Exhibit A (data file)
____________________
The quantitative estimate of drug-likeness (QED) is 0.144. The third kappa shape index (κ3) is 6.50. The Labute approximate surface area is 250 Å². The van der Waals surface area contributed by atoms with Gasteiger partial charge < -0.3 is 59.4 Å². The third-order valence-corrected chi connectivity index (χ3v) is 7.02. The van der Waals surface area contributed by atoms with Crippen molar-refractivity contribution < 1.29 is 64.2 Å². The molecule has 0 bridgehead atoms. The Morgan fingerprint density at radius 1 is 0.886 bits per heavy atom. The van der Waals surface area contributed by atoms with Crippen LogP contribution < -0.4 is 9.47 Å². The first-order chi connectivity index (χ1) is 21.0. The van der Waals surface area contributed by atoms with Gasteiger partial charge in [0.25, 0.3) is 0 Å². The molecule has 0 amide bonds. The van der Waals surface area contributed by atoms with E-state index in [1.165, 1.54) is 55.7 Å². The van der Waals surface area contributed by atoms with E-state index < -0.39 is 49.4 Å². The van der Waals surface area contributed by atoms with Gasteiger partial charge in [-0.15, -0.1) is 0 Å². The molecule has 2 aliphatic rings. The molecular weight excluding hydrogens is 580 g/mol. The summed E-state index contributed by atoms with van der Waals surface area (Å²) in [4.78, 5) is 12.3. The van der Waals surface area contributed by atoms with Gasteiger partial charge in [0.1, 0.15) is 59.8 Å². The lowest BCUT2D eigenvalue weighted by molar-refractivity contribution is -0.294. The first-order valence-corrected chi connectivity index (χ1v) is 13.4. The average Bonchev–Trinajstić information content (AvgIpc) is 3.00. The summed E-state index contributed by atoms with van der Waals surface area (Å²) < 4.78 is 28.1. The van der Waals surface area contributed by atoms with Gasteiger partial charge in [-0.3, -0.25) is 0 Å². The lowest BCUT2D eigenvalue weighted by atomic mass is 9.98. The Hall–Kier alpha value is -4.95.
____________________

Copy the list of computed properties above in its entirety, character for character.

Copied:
The quantitative estimate of drug-likeness (QED) is 0.144. The third kappa shape index (κ3) is 6.50. The Labute approximate surface area is 250 Å². The van der Waals surface area contributed by atoms with Gasteiger partial charge < -0.3 is 59.4 Å². The third-order valence-corrected chi connectivity index (χ3v) is 7.02. The van der Waals surface area contributed by atoms with Crippen molar-refractivity contribution < 1.29 is 64.2 Å². The molecule has 0 bridgehead atoms. The Morgan fingerprint density at radius 1 is 0.886 bits per heavy atom. The van der Waals surface area contributed by atoms with Crippen LogP contribution < -0.4 is 9.47 Å². The first-order chi connectivity index (χ1) is 21.0. The van der Waals surface area contributed by atoms with Gasteiger partial charge in [0.25, 0.3) is 0 Å². The molecule has 0 amide bonds. The van der Waals surface area contributed by atoms with E-state index in [1.165, 1.54) is 55.7 Å². The van der Waals surface area contributed by atoms with E-state index < -0.39 is 49.4 Å². The van der Waals surface area contributed by atoms with Gasteiger partial charge in [-0.15, -0.1) is 0 Å². The molecule has 2 aliphatic rings. The molecular weight excluding hydrogens is 580 g/mol. The summed E-state index contributed by atoms with van der Waals surface area (Å²) in [4.78, 5) is 12.3. The van der Waals surface area contributed by atoms with Gasteiger partial charge in [0.1, 0.15) is 59.8 Å². The lowest BCUT2D eigenvalue weighted by molar-refractivity contribution is -0.294. The first-order valence-corrected chi connectivity index (χ1v) is 13.4. The average Bonchev–Trinajstić information content (AvgIpc) is 3.00. The summed E-state index contributed by atoms with van der Waals surface area (Å²) < 4.78 is 28.1. The van der Waals surface area contributed by atoms with Gasteiger partial charge in [-0.3, -0.25) is 0 Å². The lowest BCUT2D eigenvalue weighted by atomic mass is 9.98. The Hall–Kier alpha value is -4.95.